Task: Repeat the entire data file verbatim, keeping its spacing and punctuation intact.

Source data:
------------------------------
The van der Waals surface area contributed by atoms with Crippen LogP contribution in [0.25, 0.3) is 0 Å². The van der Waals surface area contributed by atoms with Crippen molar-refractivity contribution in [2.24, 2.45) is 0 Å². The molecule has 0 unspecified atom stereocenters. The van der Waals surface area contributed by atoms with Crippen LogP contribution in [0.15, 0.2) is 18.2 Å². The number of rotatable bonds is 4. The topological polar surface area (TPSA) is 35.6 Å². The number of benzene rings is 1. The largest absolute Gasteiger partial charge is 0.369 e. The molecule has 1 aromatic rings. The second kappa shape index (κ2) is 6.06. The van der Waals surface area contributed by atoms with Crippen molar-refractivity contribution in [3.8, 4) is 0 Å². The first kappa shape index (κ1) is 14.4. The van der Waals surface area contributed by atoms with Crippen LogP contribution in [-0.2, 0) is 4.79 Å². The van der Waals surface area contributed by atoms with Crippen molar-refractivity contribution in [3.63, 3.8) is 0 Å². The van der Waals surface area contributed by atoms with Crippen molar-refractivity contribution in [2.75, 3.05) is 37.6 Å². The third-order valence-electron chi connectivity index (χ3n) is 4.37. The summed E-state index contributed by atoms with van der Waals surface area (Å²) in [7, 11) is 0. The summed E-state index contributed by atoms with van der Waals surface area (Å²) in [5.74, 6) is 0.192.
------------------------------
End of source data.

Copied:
The van der Waals surface area contributed by atoms with Crippen LogP contribution in [0.25, 0.3) is 0 Å². The van der Waals surface area contributed by atoms with Crippen molar-refractivity contribution in [2.24, 2.45) is 0 Å². The molecule has 0 unspecified atom stereocenters. The van der Waals surface area contributed by atoms with Crippen LogP contribution in [0.15, 0.2) is 18.2 Å². The number of rotatable bonds is 4. The topological polar surface area (TPSA) is 35.6 Å². The number of benzene rings is 1. The largest absolute Gasteiger partial charge is 0.369 e. The molecule has 1 aromatic rings. The second kappa shape index (κ2) is 6.06. The van der Waals surface area contributed by atoms with Crippen molar-refractivity contribution in [3.8, 4) is 0 Å². The first kappa shape index (κ1) is 14.4. The van der Waals surface area contributed by atoms with Crippen LogP contribution in [-0.2, 0) is 4.79 Å². The van der Waals surface area contributed by atoms with Crippen molar-refractivity contribution in [3.63, 3.8) is 0 Å². The van der Waals surface area contributed by atoms with Crippen molar-refractivity contribution in [2.75, 3.05) is 37.6 Å². The third-order valence-electron chi connectivity index (χ3n) is 4.37. The summed E-state index contributed by atoms with van der Waals surface area (Å²) in [7, 11) is 0. The summed E-state index contributed by atoms with van der Waals surface area (Å²) in [5.74, 6) is 0.192.